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"Pee-wee just kind of popped out one day, pretty much fully fleshed-out and fully formed."

Paul Reubens (born Paul Rubenfeld; August 27, 1952 – July 30, 2023) was an American actor, writer, film producer and comedian best known for his role as hyper Manchild Pee-wee Herman.

Spending a significant amount of his childhood in Oneonta, New York and Sarasota, Florida, Reubens regularly attended the Ringling Bros. and Barnum & Bailey Circus, its atmosphere sparking his interest in entertainment and influencing his later work. He decided early on that he wanted to make people laugh due to his love of watching I Love Lucy reruns. He joined the local Asolo Theater at the age of eleven, appearing in a variety of plays during the next six years. After graduating high school in 1970, he attended Boston University for a year before dropping out and seeking his fortune in Hollywood.

In the mid-1970s, Paul Reubens' acting career grew steadily yet slowly with small roles in theater productions, gigs at local comedy clubs and four guest appearances on The Gong Show. During his time of pursuing an acting major at California Institute of the Arts as well as working in a string of pay-the-rent jobs, Reubens joined an improvisational comedy troupe called The Groundlings. Among Reubens' contributions to the comedic community were a philandering husband named Moses Feldman, an Indian chief named Jay Longtoe and cult character Pee-wee Herman, who debuted in 1978. Only appearing in ten minutes of The Groundlings as Pee-wee, Reubens nonetheless built up a considerable following, turning out to be a star of the '80s, marking his comedic fictional character's first significant appearance on the stage show The Pee-wee Herman Show, followed by big-screen roles in 1985's Pee-wee's Big Adventure (which is notable for being the feature-length directorial debut of an up-and-coming Tim Burton) and 1988's Big Top Pee-wee. He even appeared in a memorably Narmy PSA for the Partnership for Drug-Free America's "The Thrill Can Kill" campaign which was shown in mostly movie theatres and featured prominent celebrities talking about the dangers of crack cocaine.

Sadly, the squeaky clean image of Pee-wee Herman was destroyed on July 28, 1991, when Reubens fell victim to a police sting operation while visiting his parents in Sarasota during his summer vacation. Seeking to escape from boredom, Reubens went to catch a showing of X-rated film Nurse Nancy, where he was arrested for sex charges when detectives allegedly caught him enjoying the movie a little too much. Released on $219 bail, nobody realized what happened until somebody recognized him beneath his long hair and goatee in his mugshot. As a result, CBS dropped Pee-wee's Playhouse (contrary to popular belief at the time, CBS didn't "cancel" the show; Reubens and the network had already agreed to end it, and in fact the final new episode had aired in November 1990; what CBS did do was stop airing reruns) and related merchandise was released from its shelves. Reubens pleaded "no contest" during his trial, and he agreed to pay a $50 fine plus $85 in court costs, as well as 75 hours of community service. As part of the deal, the county sealed all legal papers relating to the actor's arrest, not leaving Reubens with a criminal record.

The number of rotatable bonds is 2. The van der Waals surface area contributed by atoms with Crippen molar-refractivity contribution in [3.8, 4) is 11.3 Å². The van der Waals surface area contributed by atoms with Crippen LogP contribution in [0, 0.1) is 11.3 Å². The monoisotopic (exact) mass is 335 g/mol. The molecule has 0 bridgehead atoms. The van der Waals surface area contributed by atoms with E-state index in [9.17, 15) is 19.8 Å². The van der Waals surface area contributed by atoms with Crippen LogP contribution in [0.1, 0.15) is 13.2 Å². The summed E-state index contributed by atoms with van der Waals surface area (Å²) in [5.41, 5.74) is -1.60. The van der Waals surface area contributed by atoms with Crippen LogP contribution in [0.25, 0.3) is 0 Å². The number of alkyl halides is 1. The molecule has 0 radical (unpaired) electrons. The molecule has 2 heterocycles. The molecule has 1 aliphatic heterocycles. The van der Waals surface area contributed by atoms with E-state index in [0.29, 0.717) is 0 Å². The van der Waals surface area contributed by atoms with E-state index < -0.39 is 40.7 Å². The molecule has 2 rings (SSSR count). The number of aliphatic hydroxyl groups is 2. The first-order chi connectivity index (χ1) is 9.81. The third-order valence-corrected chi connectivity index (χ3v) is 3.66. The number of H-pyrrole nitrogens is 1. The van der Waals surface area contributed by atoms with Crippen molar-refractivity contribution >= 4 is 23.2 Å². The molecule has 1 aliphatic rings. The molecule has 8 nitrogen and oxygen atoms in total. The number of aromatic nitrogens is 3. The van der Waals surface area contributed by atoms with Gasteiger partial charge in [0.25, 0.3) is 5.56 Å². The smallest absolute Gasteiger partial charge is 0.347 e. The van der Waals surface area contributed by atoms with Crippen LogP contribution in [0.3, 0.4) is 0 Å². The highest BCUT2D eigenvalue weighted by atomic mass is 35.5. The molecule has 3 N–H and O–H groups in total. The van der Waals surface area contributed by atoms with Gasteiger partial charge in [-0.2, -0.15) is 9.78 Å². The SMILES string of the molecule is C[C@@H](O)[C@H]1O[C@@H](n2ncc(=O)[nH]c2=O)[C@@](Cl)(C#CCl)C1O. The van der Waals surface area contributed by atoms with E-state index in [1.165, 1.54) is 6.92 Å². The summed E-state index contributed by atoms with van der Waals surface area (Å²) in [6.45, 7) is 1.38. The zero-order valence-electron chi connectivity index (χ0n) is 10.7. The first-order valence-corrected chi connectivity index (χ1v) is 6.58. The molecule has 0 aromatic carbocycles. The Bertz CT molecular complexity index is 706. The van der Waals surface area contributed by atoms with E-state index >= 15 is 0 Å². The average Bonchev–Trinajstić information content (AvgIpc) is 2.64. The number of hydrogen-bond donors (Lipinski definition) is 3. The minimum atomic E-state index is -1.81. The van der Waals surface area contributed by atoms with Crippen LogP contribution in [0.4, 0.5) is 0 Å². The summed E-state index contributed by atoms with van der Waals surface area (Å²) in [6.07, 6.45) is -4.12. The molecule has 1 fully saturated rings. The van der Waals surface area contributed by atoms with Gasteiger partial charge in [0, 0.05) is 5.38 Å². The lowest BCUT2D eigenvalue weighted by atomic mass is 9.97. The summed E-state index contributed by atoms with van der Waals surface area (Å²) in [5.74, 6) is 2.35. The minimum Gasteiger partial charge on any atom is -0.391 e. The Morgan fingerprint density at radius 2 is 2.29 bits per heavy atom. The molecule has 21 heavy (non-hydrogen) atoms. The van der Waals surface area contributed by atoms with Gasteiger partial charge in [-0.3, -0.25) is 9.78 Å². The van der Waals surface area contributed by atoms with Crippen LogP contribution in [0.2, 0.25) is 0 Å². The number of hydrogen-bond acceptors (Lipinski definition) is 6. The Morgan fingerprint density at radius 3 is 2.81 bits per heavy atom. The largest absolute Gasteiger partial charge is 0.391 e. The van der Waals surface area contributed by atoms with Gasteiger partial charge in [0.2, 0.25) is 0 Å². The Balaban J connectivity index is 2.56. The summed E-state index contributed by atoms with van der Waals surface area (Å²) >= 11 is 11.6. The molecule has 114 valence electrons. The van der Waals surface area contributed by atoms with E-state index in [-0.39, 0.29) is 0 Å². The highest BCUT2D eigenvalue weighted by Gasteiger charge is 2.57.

In 2002, 11 years after being arrested for masturbating in a movie theater, Reubens was arrested for having items of child pornography in his Hollywood Hills home. Originally, a year earlier, The National Enquirer reported that a 15-year-old boy accused Reubens and Jeffrey Jones (who also worked with Tim Burton) of child abuse. The boy claimed Reubens and Jones forced him to perform oral sex on them, and was doing so for awhile, until the boy backed out, when he was afraid of what might happen to him if it continued. The story was later debunked as related to Reubens, with the child abuse charges being limited to Jones. The contents of the "child porn" turned out to be some old teen muscle magazines found among his large collection of vintage erotica that he would purchase in bulk through a buyer, as well as Rob Lowe's notorious 1988 sex tape (the one that showed him having sex with a random 16-year-old he had met at a nightclub in Atlanta). Nevertheless, this was technically a violation, and Reubens agreed in 2004 to probation for three years, in which he was not allowed to be in the company of minors without their parents' permission.